Whales Today Lectures explore whale ecology, ocean health, and marine mammal conservation

October 5, 24 & November 16 at New Bedford Whaling Museum

New Bedford, Mass. – In conjunction with a major expansion of its whale ecology and conservation exhibition Whales Today, the New Bedford Whaling Museum presents lectures this fall focusing on whale ecology, ocean health, and marine mammal conservation. Alex Bocconcelli, Research Specialist, Woods Hole Oceanographic Institute, will speak about Blue Whales of Patagonia on October 5. Greg Skomal, Senior Marine Fisheries Scientist, Massachusetts Marine Fisheries, presents Seeing Deeper into the World of the White Shark on October 24. On November 16, Stephen Connett will speak about Sea Turtles: Conservation, Research, and Education. A reception for each lecture begins at 6 pm with the lectures beginning at 7 pm. Tickets for each lecture cost $10 for Whaling Museum Members and $15 for non-members. To register visit www.whalingmuseum.org or call 508-997-0046.

Lecture Descriptions

Blue Whales of Patagonia
Alex Bocconcelli, Research Specialist, Woods Hole Oceanographic Institute
Thursday, October 5

Bocconcelli shows how research being conducted on blue whales in northern Patagonia can influence policy to better protect the unique marine mammal habitat in the Gulf of Corcovado and the Moraleda Channel.

Photo courtesy Alex Bocconcelli.

Seeing Deeper into the World of the White Shark
Greg Skomal, Senior Marine Fisheries Scientist, Massachusetts Marine Fisheries
Tuesday, October 24

Cape Cod is now the only known aggregating site for white sharks in the North Atlantic. To take advantage of this opportunity, the Massachusetts Shark Research Program has been studying the biology and abundance of this species since 2009.Lead scientist Skomal discusses his work and how new technologies are providing novel insights into this historically elusive species.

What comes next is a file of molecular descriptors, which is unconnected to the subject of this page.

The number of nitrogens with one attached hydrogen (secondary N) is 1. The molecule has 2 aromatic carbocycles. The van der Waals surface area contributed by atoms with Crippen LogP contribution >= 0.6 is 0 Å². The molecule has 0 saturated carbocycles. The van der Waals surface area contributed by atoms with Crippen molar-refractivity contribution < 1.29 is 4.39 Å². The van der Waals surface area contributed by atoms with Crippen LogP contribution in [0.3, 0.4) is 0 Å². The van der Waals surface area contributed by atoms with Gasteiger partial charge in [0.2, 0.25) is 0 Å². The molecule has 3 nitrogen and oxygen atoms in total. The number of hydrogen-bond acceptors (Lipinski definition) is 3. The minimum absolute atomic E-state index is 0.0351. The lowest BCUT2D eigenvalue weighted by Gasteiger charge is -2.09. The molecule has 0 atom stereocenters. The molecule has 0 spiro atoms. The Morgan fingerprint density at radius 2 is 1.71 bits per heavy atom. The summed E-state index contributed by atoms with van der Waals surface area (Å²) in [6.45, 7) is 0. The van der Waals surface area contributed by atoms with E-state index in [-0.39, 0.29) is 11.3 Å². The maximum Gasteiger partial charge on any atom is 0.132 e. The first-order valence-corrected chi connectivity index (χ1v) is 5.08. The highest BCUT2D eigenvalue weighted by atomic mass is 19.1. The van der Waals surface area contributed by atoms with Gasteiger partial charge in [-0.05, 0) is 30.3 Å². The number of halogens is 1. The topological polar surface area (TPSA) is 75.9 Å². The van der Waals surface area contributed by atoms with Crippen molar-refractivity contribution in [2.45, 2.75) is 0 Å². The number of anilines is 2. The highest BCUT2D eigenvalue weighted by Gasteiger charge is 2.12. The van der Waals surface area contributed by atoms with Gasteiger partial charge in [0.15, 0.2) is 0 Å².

Photo Credit: Wayne Davis

Sea Turtles: Conservation, Research, and Education
Stephen Connett, Archie Carr Center for Sea Turtle Research, University of Florida
Thursday, November 16

Sea turtles are extraordinary animals yet vulnerable to anthropogenic pressures. All sea turtle populations are endangered. Many conservation efforts have had extraordinary results, but long-term success depends on education and reduced human impact on the coastal and ocean environments.

Photo courtesy of Stephen Connett.

For images contact:
Tina Malott
Director of Marketing & Public Relations
New Bedford Whaling Museum
tmalott@whalingmuseum.org
508-717-6840


About the New Bedford Whaling Museum
The New Bedford Whaling Museum is the world's most comprehensive museum devoted to the global story of human interaction with whales through time, and the history and culture of the South Coast region. The cornerstone of New Bedford Whaling National Historical Park, the Museum is located at 18 Johnny Cake Hill in the heart of the city's historic downtown. Museum hours: April through December, daily from 9 a.m. to 5 p.m.; January through March, Tuesday – Saturday 9 a.m. – 4 p.m. and Sunday 11 a.m. – 4 p.m. Closed on Thanksgiving, Christmas and New Year’s Day. Admission is free for Museum members and children aged three and under; adults $17, seniors (65+) $15, students (19+) $10, child and youth $7. For more information visit www.whalingmuseum.org.